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Abbey St. Bathans

Abbey St. Bathans

Der Name Abbey lässt hier natürlich eine weitaus größere kirchliche Einrichtung vermuten, als dies tatsächlich der Fall ist. Bei der Abbey von St. Bathans, die auch als Kirk of Lammermuir bezeichnet wird, handelt es sich um ein ehemaliges Nonnenkloster, welches im 13. Jahrhundert von Ada, der Countess of Dunbar, und ihrem Mann Patrick gegründet wurde. Zu dieser Zeit stand die Abtei, die der heiligen Jungfrau Maria gewidmet war, unter dem Schutz des Earls.
Die heute vorhandene Kirche ist erst später erbaut worden. Wo genau sich die ehemalige Abtei befunden hat, ist bis heute nicht geklärt. Es wird vermutet, dass sie an einer Stelle des Tales gelegen war, an der sich heute der sog. “Abbey Stone” befindet.
In der Nähe der Kirche gelegen ist eine Quelle, die angeblich heilende Kräfte besitzen soll. Die Legende besagt, dass das Wasser dort nie einfriert, egal wie kalt es draußen auch sein mag.


Abbey St Bathans is a community in Berwickshire in the eastern part of the Scottish Borders. Unique in its topography, a long winding steep wooded valley that follows the Whiteadder Water.
Although its name suggests a larger foundation, Abbey St Bathans was originally a priory of Cistercian Nuns. It was sanctified and then used as a retreat by the sisters who formed the community at Haddington and at Nunraw, under the patronage of Ada, Countess of Dunbar and her husband Patrick, Earl of Dunbar.
Though the original location of the monastic accommodation is unknown today, there is a stone on one side of the glen known as the Abbey Stone. While there are no religious houses in the village today, there is a small church in the square. A Minister is shared with nearby hamlet of Longformacus. The dedication is to Saint Bathan (Scottish Gaelic: Baithéne mac Brénaind) the second abbot of Iona.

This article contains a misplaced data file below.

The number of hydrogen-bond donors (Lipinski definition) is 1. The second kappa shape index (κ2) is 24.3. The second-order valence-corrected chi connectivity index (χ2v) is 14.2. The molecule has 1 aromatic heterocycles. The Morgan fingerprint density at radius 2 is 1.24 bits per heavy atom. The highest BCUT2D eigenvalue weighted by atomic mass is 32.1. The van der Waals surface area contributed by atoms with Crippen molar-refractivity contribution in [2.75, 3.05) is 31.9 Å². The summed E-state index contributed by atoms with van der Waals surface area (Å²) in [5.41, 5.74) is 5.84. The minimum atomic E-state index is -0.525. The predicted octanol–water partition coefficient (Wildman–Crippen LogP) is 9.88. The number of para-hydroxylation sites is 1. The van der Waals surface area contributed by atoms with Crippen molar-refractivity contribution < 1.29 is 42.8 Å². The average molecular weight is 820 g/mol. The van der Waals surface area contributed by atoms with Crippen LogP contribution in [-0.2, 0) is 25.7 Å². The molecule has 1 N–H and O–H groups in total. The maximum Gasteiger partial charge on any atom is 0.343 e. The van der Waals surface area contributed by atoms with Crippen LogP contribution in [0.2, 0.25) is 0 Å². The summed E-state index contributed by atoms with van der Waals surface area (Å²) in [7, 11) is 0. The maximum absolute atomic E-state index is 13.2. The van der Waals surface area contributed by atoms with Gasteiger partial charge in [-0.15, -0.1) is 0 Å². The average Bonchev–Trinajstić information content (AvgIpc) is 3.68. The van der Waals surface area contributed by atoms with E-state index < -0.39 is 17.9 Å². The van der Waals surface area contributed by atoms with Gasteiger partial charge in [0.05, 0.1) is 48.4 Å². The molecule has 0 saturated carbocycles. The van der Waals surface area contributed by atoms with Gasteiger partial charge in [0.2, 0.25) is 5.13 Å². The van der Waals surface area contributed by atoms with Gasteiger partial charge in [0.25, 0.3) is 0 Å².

In the mid-1960s a deposit or “midden” was found by the existing church, on the river bank where such a “tip” would logically be located. This contained many shards of pottery which were identified as mediaeval by the Royal Scottish Museum, Edinburgh. This suggests that the monastery was located in the riverside meadow area around the existing church, and a dig would probably reveal some of the structure. This deposit was discovered and excavated by Mrs. E. K. Robb, whose family used to holiday in the farm.
The majority of the surrounding land is owned by various members of the Dobie family—the oldest brother being the Laird of the demesne. Some of the woodland has been used by the Forestry Commission at various times, but now this is not the case.


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This entry was posted on 8. November 2015 by in Abbeys, Artworks Scotland and tagged , , , .

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